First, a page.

The crash in Zadar showed me how vulnerable we are and how fast a happy life can be over. That is why it is so important to enjoy every day as if it was your last. Positive mind. Positive life. Happy landings.

In which cockpit would you love to fly in?

Your Pilot Patrick

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my way into the cockpit

My way into the cockpit + My 10 application tips

The blog posts of how I became a pilot have become to one of your favorite ones. So far I have published four parts in this series and yet there is more to come. In this blog post, I want to move up to one step further. I received a lot of questions asking me how I managed my way into the cockpit. I am going to explain exactly that and additionally, I want to give some general tips when applying for your dream job.

In Dublin with the beautiful business jet Citation XLS+

My way into the cockpit

In the end of 2009, I graduated from flight school. The training at Intercockpit was independent of any airline so I was able to apply at any company I wanted to. Unfortunately, the market situation at this moment was not the best. There were some jobs on the market Germanwings and Lufthansa City Line were searching for first officers at this moment. Those jobs were highly embattled. But for a good reason, I did not have the big desire to work for the Lufthansa group.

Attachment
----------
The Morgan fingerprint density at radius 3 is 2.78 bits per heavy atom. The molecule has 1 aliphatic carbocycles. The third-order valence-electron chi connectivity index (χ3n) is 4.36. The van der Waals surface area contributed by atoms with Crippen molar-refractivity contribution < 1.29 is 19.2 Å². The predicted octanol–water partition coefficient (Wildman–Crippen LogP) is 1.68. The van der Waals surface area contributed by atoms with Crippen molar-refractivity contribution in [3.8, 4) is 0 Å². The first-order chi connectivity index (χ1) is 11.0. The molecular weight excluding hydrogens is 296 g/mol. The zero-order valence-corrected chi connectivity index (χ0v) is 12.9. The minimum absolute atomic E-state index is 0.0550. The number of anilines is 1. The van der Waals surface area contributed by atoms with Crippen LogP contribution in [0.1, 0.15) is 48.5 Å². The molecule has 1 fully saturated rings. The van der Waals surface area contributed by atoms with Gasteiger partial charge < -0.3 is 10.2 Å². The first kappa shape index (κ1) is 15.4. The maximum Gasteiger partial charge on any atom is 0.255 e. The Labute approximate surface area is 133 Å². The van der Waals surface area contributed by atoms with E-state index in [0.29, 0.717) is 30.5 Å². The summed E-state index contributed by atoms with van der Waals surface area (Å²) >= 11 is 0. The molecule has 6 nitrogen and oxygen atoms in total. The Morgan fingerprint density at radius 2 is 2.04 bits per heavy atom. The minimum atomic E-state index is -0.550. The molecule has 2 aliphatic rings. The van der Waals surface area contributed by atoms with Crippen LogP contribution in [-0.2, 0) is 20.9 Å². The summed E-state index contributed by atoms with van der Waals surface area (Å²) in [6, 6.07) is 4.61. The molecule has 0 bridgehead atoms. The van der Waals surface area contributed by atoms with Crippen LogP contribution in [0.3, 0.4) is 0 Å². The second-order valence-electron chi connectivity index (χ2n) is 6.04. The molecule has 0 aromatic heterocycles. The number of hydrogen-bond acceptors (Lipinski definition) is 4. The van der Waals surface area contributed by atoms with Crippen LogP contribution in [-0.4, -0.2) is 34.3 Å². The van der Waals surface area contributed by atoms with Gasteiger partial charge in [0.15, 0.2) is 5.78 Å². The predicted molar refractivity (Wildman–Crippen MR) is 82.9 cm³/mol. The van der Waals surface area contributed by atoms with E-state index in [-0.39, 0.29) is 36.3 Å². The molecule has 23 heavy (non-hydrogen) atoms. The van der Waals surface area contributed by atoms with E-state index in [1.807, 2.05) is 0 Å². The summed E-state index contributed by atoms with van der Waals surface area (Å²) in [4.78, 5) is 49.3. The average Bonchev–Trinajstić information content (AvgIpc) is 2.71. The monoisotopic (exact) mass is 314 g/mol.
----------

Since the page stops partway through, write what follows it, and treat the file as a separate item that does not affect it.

Unlike to my fellow flight student, I still was pretty much open to fly either for a big carrier or a small business jet company. But I felt that I was more willing to fly a private jet and to experience this kind of operation. I did not want to be the kind of pilot who does not have any layovers and returns to his home base every night. Moreover, I desired to be away from home to discover new places and new cultures.

Application

I applied at many airlines throughout Europe. Most applications to german operators I send as hard copy in a nice application folder. But the majority I send per email or filled out online which is the standard procedure. I found out that more than 50% did not send any feedback and that most airlines required flight experience on a certain type of aircraft. That became quite frustrating after around 40 applications. After a couple of months finishing flight school, I became impatient, because I wanted to be in the air and not on the ground waiting. In November 2009 I received my CPL(A) license by the authority, but the Muli Engine Instrument rating would already expire in July 2010 again. This rating is required for job applications and would cost around 1.000,-€ to revalidate.